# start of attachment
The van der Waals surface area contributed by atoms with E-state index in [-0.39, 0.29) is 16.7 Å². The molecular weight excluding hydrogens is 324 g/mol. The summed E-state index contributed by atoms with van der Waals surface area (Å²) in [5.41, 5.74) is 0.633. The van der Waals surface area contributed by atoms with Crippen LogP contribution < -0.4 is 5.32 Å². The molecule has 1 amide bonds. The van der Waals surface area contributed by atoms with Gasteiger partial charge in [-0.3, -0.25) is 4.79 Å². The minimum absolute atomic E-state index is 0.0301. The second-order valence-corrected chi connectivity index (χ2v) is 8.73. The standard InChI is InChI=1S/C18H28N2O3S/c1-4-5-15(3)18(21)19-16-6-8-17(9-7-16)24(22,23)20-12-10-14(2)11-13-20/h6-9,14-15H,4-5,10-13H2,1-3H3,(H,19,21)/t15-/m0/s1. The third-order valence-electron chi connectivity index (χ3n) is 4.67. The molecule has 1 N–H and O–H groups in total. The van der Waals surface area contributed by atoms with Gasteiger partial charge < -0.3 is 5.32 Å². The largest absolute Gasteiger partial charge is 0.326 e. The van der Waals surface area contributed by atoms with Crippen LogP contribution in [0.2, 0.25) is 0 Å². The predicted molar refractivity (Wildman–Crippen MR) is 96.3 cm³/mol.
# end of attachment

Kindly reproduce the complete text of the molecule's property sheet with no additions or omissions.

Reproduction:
The van der Waals surface area contributed by atoms with E-state index in [-0.39, 0.29) is 16.7 Å². The molecular weight excluding hydrogens is 324 g/mol. The summed E-state index contributed by atoms with van der Waals surface area (Å²) in [5.41, 5.74) is 0.633. The van der Waals surface area contributed by atoms with Crippen LogP contribution < -0.4 is 5.32 Å². The molecule has 1 amide bonds. The van der Waals surface area contributed by atoms with Gasteiger partial charge in [-0.3, -0.25) is 4.79 Å². The minimum absolute atomic E-state index is 0.0301. The second-order valence-corrected chi connectivity index (χ2v) is 8.73. The standard InChI is InChI=1S/C18H28N2O3S/c1-4-5-15(3)18(21)19-16-6-8-17(9-7-16)24(22,23)20-12-10-14(2)11-13-20/h6-9,14-15H,4-5,10-13H2,1-3H3,(H,19,21)/t15-/m0/s1. The third-order valence-electron chi connectivity index (χ3n) is 4.67. The molecule has 1 N–H and O–H groups in total. The van der Waals surface area contributed by atoms with Gasteiger partial charge < -0.3 is 5.32 Å². The largest absolute Gasteiger partial charge is 0.326 e. The van der Waals surface area contributed by atoms with Crippen LogP contribution in [0.2, 0.25) is 0 Å². The predicted molar refractivity (Wildman–Crippen MR) is 96.3 cm³/mol.